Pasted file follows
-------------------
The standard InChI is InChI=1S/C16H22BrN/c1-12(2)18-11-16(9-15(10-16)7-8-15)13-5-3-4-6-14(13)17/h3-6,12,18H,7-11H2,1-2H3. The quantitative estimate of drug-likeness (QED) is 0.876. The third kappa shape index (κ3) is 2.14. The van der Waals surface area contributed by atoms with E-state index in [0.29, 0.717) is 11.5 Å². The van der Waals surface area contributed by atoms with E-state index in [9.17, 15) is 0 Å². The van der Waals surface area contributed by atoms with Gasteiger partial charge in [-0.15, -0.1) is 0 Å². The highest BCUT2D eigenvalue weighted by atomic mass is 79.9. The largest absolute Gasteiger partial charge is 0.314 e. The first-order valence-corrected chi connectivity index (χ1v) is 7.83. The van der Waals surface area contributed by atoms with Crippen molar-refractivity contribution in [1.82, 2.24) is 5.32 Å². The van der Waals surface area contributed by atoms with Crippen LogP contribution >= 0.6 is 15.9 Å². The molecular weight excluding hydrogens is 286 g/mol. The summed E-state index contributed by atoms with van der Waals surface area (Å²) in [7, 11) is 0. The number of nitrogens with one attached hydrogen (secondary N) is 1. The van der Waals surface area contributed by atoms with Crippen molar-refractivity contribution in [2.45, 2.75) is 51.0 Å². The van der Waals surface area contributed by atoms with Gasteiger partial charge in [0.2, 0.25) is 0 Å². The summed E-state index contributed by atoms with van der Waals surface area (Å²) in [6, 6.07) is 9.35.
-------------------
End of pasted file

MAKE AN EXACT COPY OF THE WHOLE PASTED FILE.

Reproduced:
The standard InChI is InChI=1S/C16H22BrN/c1-12(2)18-11-16(9-15(10-16)7-8-15)13-5-3-4-6-14(13)17/h3-6,12,18H,7-11H2,1-2H3. The quantitative estimate of drug-likeness (QED) is 0.876. The third kappa shape index (κ3) is 2.14. The van der Waals surface area contributed by atoms with E-state index in [0.29, 0.717) is 11.5 Å². The van der Waals surface area contributed by atoms with E-state index in [9.17, 15) is 0 Å². The van der Waals surface area contributed by atoms with Gasteiger partial charge in [-0.15, -0.1) is 0 Å². The highest BCUT2D eigenvalue weighted by atomic mass is 79.9. The largest absolute Gasteiger partial charge is 0.314 e. The first-order valence-corrected chi connectivity index (χ1v) is 7.83. The van der Waals surface area contributed by atoms with Crippen molar-refractivity contribution in [1.82, 2.24) is 5.32 Å². The van der Waals surface area contributed by atoms with Crippen LogP contribution >= 0.6 is 15.9 Å². The molecular weight excluding hydrogens is 286 g/mol. The summed E-state index contributed by atoms with van der Waals surface area (Å²) in [7, 11) is 0. The number of nitrogens with one attached hydrogen (secondary N) is 1. The van der Waals surface area contributed by atoms with Crippen molar-refractivity contribution in [2.45, 2.75) is 51.0 Å². The van der Waals surface area contributed by atoms with Gasteiger partial charge in [0.2, 0.25) is 0 Å². The summed E-state index contributed by atoms with van der Waals surface area (Å²) in [6, 6.07) is 9.35.